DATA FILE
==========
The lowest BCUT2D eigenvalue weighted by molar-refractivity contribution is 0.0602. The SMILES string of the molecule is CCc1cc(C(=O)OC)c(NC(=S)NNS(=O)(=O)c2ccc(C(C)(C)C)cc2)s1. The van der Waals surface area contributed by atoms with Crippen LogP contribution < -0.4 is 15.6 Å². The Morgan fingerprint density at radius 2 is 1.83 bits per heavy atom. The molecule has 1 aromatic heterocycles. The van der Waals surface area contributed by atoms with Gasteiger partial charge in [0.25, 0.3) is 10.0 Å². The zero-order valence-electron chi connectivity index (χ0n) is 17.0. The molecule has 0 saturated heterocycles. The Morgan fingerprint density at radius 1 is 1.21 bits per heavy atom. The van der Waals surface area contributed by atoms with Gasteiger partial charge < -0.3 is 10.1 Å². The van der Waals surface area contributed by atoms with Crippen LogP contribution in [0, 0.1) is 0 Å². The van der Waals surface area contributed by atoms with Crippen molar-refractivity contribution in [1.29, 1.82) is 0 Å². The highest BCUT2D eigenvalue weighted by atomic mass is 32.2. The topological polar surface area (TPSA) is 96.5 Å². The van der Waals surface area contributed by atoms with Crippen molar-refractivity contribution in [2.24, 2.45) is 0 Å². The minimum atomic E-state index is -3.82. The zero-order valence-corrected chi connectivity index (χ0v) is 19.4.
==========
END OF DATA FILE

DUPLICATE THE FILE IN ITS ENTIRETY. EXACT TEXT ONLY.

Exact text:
The lowest BCUT2D eigenvalue weighted by molar-refractivity contribution is 0.0602. The SMILES string of the molecule is CCc1cc(C(=O)OC)c(NC(=S)NNS(=O)(=O)c2ccc(C(C)(C)C)cc2)s1. The van der Waals surface area contributed by atoms with Crippen LogP contribution < -0.4 is 15.6 Å². The Morgan fingerprint density at radius 2 is 1.83 bits per heavy atom. The molecule has 1 aromatic heterocycles. The van der Waals surface area contributed by atoms with Gasteiger partial charge in [0.25, 0.3) is 10.0 Å². The zero-order valence-electron chi connectivity index (χ0n) is 17.0. The molecule has 0 saturated heterocycles. The Morgan fingerprint density at radius 1 is 1.21 bits per heavy atom. The van der Waals surface area contributed by atoms with Gasteiger partial charge < -0.3 is 10.1 Å². The van der Waals surface area contributed by atoms with Crippen LogP contribution in [0, 0.1) is 0 Å². The van der Waals surface area contributed by atoms with Crippen molar-refractivity contribution in [1.29, 1.82) is 0 Å². The highest BCUT2D eigenvalue weighted by atomic mass is 32.2. The topological polar surface area (TPSA) is 96.5 Å². The van der Waals surface area contributed by atoms with Crippen molar-refractivity contribution in [2.24, 2.45) is 0 Å². The minimum atomic E-state index is -3.82. The zero-order valence-corrected chi connectivity index (χ0v) is 19.4.